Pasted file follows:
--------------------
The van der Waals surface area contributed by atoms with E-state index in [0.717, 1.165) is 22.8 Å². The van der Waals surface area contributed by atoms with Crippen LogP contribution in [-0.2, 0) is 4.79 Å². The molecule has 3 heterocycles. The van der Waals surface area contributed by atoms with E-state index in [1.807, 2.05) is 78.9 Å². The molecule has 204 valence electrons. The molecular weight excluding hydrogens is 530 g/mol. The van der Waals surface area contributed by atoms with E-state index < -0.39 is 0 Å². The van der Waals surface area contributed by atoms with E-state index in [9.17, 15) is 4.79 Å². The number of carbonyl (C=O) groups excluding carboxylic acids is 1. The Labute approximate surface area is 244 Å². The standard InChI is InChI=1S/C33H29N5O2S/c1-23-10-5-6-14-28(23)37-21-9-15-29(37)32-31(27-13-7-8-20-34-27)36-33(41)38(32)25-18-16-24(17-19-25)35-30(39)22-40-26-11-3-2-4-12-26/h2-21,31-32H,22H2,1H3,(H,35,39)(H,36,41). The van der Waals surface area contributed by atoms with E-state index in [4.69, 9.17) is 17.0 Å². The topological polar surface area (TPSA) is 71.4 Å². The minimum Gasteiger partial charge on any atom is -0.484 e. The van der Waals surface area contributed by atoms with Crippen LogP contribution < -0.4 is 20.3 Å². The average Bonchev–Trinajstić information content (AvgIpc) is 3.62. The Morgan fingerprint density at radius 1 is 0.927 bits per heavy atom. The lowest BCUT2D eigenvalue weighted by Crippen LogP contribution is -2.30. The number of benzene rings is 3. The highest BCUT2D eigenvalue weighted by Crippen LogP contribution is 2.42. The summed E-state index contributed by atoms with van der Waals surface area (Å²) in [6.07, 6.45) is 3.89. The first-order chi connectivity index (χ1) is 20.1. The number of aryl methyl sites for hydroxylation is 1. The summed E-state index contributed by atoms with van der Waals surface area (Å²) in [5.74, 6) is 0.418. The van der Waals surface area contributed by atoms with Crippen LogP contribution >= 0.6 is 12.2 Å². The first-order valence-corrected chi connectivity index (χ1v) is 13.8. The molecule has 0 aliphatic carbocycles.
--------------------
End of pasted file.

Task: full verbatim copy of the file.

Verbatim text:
The van der Waals surface area contributed by atoms with E-state index in [0.717, 1.165) is 22.8 Å². The van der Waals surface area contributed by atoms with Crippen LogP contribution in [-0.2, 0) is 4.79 Å². The molecule has 3 heterocycles. The van der Waals surface area contributed by atoms with E-state index in [1.807, 2.05) is 78.9 Å². The molecule has 204 valence electrons. The molecular weight excluding hydrogens is 530 g/mol. The van der Waals surface area contributed by atoms with E-state index < -0.39 is 0 Å². The van der Waals surface area contributed by atoms with E-state index in [9.17, 15) is 4.79 Å². The number of carbonyl (C=O) groups excluding carboxylic acids is 1. The Labute approximate surface area is 244 Å². The standard InChI is InChI=1S/C33H29N5O2S/c1-23-10-5-6-14-28(23)37-21-9-15-29(37)32-31(27-13-7-8-20-34-27)36-33(41)38(32)25-18-16-24(17-19-25)35-30(39)22-40-26-11-3-2-4-12-26/h2-21,31-32H,22H2,1H3,(H,35,39)(H,36,41). The van der Waals surface area contributed by atoms with E-state index in [4.69, 9.17) is 17.0 Å². The topological polar surface area (TPSA) is 71.4 Å². The minimum Gasteiger partial charge on any atom is -0.484 e. The van der Waals surface area contributed by atoms with Crippen LogP contribution < -0.4 is 20.3 Å². The average Bonchev–Trinajstić information content (AvgIpc) is 3.62. The Morgan fingerprint density at radius 1 is 0.927 bits per heavy atom. The lowest BCUT2D eigenvalue weighted by Crippen LogP contribution is -2.30. The number of benzene rings is 3. The highest BCUT2D eigenvalue weighted by Crippen LogP contribution is 2.42. The summed E-state index contributed by atoms with van der Waals surface area (Å²) in [6.07, 6.45) is 3.89. The first-order chi connectivity index (χ1) is 20.1. The number of aryl methyl sites for hydroxylation is 1. The summed E-state index contributed by atoms with van der Waals surface area (Å²) in [5.74, 6) is 0.418. The van der Waals surface area contributed by atoms with Crippen LogP contribution >= 0.6 is 12.2 Å². The first-order valence-corrected chi connectivity index (χ1v) is 13.8. The molecule has 0 aliphatic carbocycles.